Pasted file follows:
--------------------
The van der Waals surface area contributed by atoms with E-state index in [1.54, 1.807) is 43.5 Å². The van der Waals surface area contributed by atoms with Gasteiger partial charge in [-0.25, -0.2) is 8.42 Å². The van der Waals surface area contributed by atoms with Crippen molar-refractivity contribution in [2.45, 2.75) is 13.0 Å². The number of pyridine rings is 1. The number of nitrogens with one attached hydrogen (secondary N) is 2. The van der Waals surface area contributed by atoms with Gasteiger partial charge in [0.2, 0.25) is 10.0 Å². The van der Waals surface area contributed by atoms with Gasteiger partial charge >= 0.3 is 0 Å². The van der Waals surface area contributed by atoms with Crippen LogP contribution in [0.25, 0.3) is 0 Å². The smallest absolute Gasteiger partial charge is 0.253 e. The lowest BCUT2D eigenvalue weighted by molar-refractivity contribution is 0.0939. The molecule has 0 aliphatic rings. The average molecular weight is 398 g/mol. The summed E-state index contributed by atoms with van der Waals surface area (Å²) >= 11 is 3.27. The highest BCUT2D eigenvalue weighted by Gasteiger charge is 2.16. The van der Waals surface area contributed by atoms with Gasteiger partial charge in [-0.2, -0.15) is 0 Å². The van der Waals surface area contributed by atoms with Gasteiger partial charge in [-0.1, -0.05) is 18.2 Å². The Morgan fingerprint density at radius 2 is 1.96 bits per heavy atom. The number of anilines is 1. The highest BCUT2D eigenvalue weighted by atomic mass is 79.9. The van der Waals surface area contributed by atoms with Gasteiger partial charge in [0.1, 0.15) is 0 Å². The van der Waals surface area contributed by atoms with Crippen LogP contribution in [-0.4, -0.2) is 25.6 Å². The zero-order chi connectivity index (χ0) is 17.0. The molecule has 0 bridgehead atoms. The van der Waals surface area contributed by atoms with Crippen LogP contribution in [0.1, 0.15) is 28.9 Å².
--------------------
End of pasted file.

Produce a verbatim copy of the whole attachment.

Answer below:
The van der Waals surface area contributed by atoms with E-state index in [1.54, 1.807) is 43.5 Å². The van der Waals surface area contributed by atoms with Gasteiger partial charge in [-0.25, -0.2) is 8.42 Å². The van der Waals surface area contributed by atoms with Crippen molar-refractivity contribution in [2.45, 2.75) is 13.0 Å². The number of pyridine rings is 1. The number of nitrogens with one attached hydrogen (secondary N) is 2. The van der Waals surface area contributed by atoms with Gasteiger partial charge in [0.2, 0.25) is 10.0 Å². The van der Waals surface area contributed by atoms with Gasteiger partial charge >= 0.3 is 0 Å². The van der Waals surface area contributed by atoms with Crippen LogP contribution in [0.25, 0.3) is 0 Å². The smallest absolute Gasteiger partial charge is 0.253 e. The lowest BCUT2D eigenvalue weighted by molar-refractivity contribution is 0.0939. The molecule has 0 aliphatic rings. The average molecular weight is 398 g/mol. The summed E-state index contributed by atoms with van der Waals surface area (Å²) >= 11 is 3.27. The highest BCUT2D eigenvalue weighted by Gasteiger charge is 2.16. The van der Waals surface area contributed by atoms with Gasteiger partial charge in [-0.2, -0.15) is 0 Å². The van der Waals surface area contributed by atoms with Gasteiger partial charge in [-0.1, -0.05) is 18.2 Å². The Morgan fingerprint density at radius 2 is 1.96 bits per heavy atom. The number of anilines is 1. The highest BCUT2D eigenvalue weighted by atomic mass is 79.9. The van der Waals surface area contributed by atoms with Gasteiger partial charge in [0.1, 0.15) is 0 Å². The van der Waals surface area contributed by atoms with Crippen LogP contribution in [-0.4, -0.2) is 25.6 Å². The zero-order chi connectivity index (χ0) is 17.0. The molecule has 0 bridgehead atoms. The van der Waals surface area contributed by atoms with Crippen LogP contribution in [0.1, 0.15) is 28.9 Å².